That wasn't the response she wanted. She wanted him to hop to his feet and swear he would never let her go. She wanted him to promise to fight a duel rather than let her return to the man who had forsaken her so cruelly. Love might not have a place in her relationship with Brook, on either side, but there was a shared affection. They'd made plans for the future. Their future. She wanted him to demand that she divorce Tyson so they could marry. She wouldn't be the wealthy widow he'd proposed to, but everything else about her would be the same. Surely that would be enough.
She looked down at the card she held in her right hand. "I have no choice but to meet with him." Say you'll go with me. Please, Brook. Say you want to go with me.
"Yes, you must." He stood. "I think it best if I make your excuses to our guests. The less said now, the better. Don't you agree?"
"Yes," she whispered, fighting the lump rising in her throat.
A short while ago, she'd been seated at a table surrounded with well-wishing friends. But there would be no congratulations tonight. There would be no champagne toasts to Brook and his fiancée. Not now. Brook was ending their engagement before it officially began. What else could he do? She wasn't free to marry. Not him. Not any man. The only way she would be free was if she obtained a divorce. And few, if any, men of good society were willing to marry a divorcée.
That included Brook Calhoun.
"I am sorry, Diana. About ... everything."
She continued to stare at the card in her hand. "I know."
"I envisioned this evening much differently."
"Would you like me to send your mother to you?"
"Please." She drew in a ragged breath.
"Good night, Diana."
"Good night, Brook."
After the door closed, she covered her face with her hands and wept.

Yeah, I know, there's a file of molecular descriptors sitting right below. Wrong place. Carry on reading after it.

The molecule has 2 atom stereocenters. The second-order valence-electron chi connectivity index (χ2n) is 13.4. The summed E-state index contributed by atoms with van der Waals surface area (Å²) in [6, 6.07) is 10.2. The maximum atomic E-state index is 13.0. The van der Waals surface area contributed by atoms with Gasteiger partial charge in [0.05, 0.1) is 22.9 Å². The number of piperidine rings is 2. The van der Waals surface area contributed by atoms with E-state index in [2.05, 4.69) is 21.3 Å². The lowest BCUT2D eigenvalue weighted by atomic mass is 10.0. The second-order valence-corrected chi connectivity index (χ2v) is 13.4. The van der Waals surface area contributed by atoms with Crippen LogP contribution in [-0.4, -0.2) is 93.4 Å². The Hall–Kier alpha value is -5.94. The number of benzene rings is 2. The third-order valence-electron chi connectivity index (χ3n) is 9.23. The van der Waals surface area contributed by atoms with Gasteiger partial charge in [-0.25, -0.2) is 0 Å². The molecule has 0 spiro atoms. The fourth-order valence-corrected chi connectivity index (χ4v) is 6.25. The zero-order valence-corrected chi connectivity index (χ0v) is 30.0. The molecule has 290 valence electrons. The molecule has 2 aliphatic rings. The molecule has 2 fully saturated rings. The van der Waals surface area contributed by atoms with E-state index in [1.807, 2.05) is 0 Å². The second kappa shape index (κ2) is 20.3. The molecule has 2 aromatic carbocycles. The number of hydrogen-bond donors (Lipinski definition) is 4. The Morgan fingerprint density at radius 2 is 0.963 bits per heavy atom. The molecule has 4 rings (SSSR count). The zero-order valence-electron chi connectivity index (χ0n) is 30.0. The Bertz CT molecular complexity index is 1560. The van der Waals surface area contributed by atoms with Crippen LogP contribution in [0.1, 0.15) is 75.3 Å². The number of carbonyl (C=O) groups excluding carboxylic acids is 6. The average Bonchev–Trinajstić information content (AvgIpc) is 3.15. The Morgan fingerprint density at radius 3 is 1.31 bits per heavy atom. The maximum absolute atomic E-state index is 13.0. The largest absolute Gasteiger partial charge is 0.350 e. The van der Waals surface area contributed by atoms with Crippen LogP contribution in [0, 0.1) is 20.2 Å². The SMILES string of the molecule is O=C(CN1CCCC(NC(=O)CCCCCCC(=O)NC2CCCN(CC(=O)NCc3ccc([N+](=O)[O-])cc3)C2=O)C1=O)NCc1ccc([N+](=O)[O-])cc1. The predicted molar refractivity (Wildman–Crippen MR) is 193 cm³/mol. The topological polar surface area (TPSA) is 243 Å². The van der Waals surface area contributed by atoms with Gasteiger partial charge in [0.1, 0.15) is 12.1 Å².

Tonight, Tyson Applegate had ruined her life for the second time.
* * *
Tyson leaned back in the carriage and closed his eyes, picturing Diana as she'd stood before him in a gown of shimmering gold. He hadn't expected that she would be even more beautiful now than she was on their wedding day. But she was. Stunningly beautiful with her pale, flawless skin and her fiery red hair and eyes the same green as the forests of deepest Africa.
Beautiful and hurt. Hurt by his actions.
He groaned, shame washing over him.
He'd used Diana Fisher abominably. That hadn't been his intention, of course. At first he'd simply been a young man attracted to a sweet, beautiful girl who adored him. But then his father had objected, had forbidden Tyson to ever see her again. She was a nobody. An orphan. Not the kind of girl suitable to become the wife of Jeremiah Applegate's only son. Not a proper wife for a future congressman or senator.
His father's disapproval had been what sealed their fates, his and Diana's.
Lord help him. The things he'd done out of defiance to his father. It was painful to remember. Remembering heaped guilt and mortification on his shoulders until the weight threatened to break him.
He drew a deep breath and opened his eyes. He was a different man today than the spoiled, rebellious, angry one who'd left home and family years ago. He'd come back to Idaho to prove it—to his wife, to his father, to himself.
The carriage drew to a halt in front of the house Tyson had purchased, sight unseen, before coming to Boise. He'd hoped Diana would be willing to furnish it, to purchase those things they would need to set up not just housekeeping but entertaining. He'd hoped she would be willing to give him another chance to be a good husband to her. He'd hoped she would want to help him in the new life he'd planned for himself. Why hadn't it occurred to him that she would have moved on with hers? What had he expected?